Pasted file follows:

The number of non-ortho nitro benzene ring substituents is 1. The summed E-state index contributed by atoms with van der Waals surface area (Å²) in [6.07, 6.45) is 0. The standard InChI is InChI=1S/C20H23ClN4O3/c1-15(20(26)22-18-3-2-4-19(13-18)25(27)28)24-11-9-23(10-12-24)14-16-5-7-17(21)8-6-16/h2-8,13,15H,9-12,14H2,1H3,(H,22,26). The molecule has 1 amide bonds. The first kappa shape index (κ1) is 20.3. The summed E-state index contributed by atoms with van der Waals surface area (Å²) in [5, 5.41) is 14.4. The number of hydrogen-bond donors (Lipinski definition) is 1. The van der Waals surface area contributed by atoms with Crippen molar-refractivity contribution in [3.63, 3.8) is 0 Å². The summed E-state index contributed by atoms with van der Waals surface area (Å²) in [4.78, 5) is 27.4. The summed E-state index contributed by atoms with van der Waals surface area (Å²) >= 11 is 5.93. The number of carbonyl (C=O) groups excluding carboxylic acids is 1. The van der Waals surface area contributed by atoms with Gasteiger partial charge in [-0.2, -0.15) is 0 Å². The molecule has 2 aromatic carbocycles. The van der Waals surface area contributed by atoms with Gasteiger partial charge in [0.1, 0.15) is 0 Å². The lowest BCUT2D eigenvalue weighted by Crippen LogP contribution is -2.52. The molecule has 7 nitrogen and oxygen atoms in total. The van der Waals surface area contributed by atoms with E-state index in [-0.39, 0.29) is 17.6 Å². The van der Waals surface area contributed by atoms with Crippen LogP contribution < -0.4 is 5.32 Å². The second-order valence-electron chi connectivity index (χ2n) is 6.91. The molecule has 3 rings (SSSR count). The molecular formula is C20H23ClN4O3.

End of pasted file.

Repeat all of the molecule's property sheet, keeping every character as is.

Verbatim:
The number of non-ortho nitro benzene ring substituents is 1. The summed E-state index contributed by atoms with van der Waals surface area (Å²) in [6.07, 6.45) is 0. The standard InChI is InChI=1S/C20H23ClN4O3/c1-15(20(26)22-18-3-2-4-19(13-18)25(27)28)24-11-9-23(10-12-24)14-16-5-7-17(21)8-6-16/h2-8,13,15H,9-12,14H2,1H3,(H,22,26). The molecule has 1 amide bonds. The first kappa shape index (κ1) is 20.3. The summed E-state index contributed by atoms with van der Waals surface area (Å²) in [5, 5.41) is 14.4. The number of hydrogen-bond donors (Lipinski definition) is 1. The van der Waals surface area contributed by atoms with Crippen molar-refractivity contribution in [3.63, 3.8) is 0 Å². The summed E-state index contributed by atoms with van der Waals surface area (Å²) in [4.78, 5) is 27.4. The summed E-state index contributed by atoms with van der Waals surface area (Å²) >= 11 is 5.93. The number of carbonyl (C=O) groups excluding carboxylic acids is 1. The van der Waals surface area contributed by atoms with Gasteiger partial charge in [-0.2, -0.15) is 0 Å². The molecule has 2 aromatic carbocycles. The van der Waals surface area contributed by atoms with Gasteiger partial charge in [0.1, 0.15) is 0 Å². The lowest BCUT2D eigenvalue weighted by Crippen LogP contribution is -2.52. The molecule has 7 nitrogen and oxygen atoms in total. The van der Waals surface area contributed by atoms with E-state index in [-0.39, 0.29) is 17.6 Å². The van der Waals surface area contributed by atoms with Crippen LogP contribution < -0.4 is 5.32 Å². The second-order valence-electron chi connectivity index (χ2n) is 6.91. The molecule has 3 rings (SSSR count). The molecular formula is C20H23ClN4O3.